There are few sporting events that bring Olympic-level athletes, recreational runners and families together into the same arena. That’s one of the things that make the Whistler Spirit Run, which returns to Whistler Olympic Park on Sunday (Sept. 29), unique.
The event is entering its sixth year and will once again feature some of the country’s top international- and university-level runners alongside youth competitors, with different cross-country races targeting all ability levels during the one-day festival.
Since its establishment in 2008, the Whistler Spirit Run has entrenched itself as a way to celebrate the sport from the very grassroots. But the idea behind it goes back much further than that — from event visionary Frank Reynolds, the late, esteemed Lower Mainland track coach who dreamed of a world-class running event open to anybody, right here in B.C.
“The real work and discussion began about 2 ½ years before our first event, so for some of us it’s been actually 8 ½ to nine years that we’ve been talking about this event,” said Peter Diemer, chair of the Spirit Run board.
“It has grown in leaps and bounds. We’re getting lots of kids now from the corridor, we’re getting kids from the Lower Mainland, some of the most serious and competitive runners in the region, Olympians and international competitors as well. The level of competition in the really high-end race is really quite outstanding, and for the kids’ races … you get some excellent competition as well.
“And what’s been really nice over the years is that the Family Fun Run has actually developed into a fun, 1K walkabout or stroll-about the inner start and finish area in the bowl at Whistler Olympic Park … People are out there with their strollers, knapsacks and dogs, and you’ve got 85-year-old people as well as three-week-old people. It’s really nice.”
While the Whistler Spirit Run prides itself on being inclusive, one can also expect the top-level races on Sunday to be competitive. With $3,000 in prize money up for grabs, spread across the open and masters races,
Chris Winter is the defending champ of the men’s 8-km open race. The 27-year-old, who competed for Canada in the 3,000 m steeplechase at the IAAF World Championships in August, will be a favourite to repeat his victory from 2012.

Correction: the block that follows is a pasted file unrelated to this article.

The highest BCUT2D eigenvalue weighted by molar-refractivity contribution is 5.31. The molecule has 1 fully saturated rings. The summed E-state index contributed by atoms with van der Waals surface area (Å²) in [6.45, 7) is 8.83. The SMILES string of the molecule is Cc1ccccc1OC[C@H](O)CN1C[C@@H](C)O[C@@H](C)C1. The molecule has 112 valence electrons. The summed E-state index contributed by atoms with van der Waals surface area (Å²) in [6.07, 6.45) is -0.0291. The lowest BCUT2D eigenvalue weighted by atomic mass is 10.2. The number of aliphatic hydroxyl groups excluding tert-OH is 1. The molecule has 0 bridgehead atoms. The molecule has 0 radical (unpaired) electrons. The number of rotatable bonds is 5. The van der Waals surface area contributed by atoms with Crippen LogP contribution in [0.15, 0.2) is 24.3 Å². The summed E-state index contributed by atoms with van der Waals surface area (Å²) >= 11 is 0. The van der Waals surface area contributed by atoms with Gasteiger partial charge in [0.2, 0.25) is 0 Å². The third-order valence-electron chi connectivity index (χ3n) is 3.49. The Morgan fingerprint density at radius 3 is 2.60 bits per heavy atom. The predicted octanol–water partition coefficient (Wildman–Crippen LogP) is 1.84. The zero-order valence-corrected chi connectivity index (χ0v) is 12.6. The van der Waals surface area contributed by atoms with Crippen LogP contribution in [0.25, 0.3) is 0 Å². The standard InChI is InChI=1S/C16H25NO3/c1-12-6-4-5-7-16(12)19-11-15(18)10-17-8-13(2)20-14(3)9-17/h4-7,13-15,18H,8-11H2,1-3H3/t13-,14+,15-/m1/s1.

Rachel Cliff, who won last year’s women’s 6-km open race, is also back to defend her title. However, she may get a bit of a challenge from Canadian Olympian Hilary Stellingwerff, who reached the semifinals of the women’s 1,500 m in London last summer and is expected to compete Sunday.
Meanwhile, organizers are hopeful to once again see high participation numbers from youth runners. In particular, they’re targeting Sea to Sky athletes, and are hoping to attract more than in past years through the biggest change the event will see for 2013 — moving from Saturday to Sunday.
“That really allows a much broader participation from kids in the corridor,” said Diemer, noting that past editions of the Whistler Spirit Run have conflicted with youth soccer commitments for many potential participants from the Sea to Sky. “We recognized that by moving the event … we’d be having a much better chance of engaging with many of the kids that play soccer on Saturdays. It allows us to at least give them the opportunity to attend.”
Online registration for the Whistler Spirit Run will remain open at www.whistlerspiritrun.com until midnight Friday (Sept. 27), but interested participants can also sign up on-site on Sunday until 30 minutes before each race begins.
The open and masters races will get underway at 11 a.m. and will be followed by youth races beginning at noon. The Family Fun Run (2 p.m.) and relay (2:30 p.m.) will close out the event. See the event website for more details or visit Whistler Spirit Run on Facebook and @whistlerspirit on Twitter.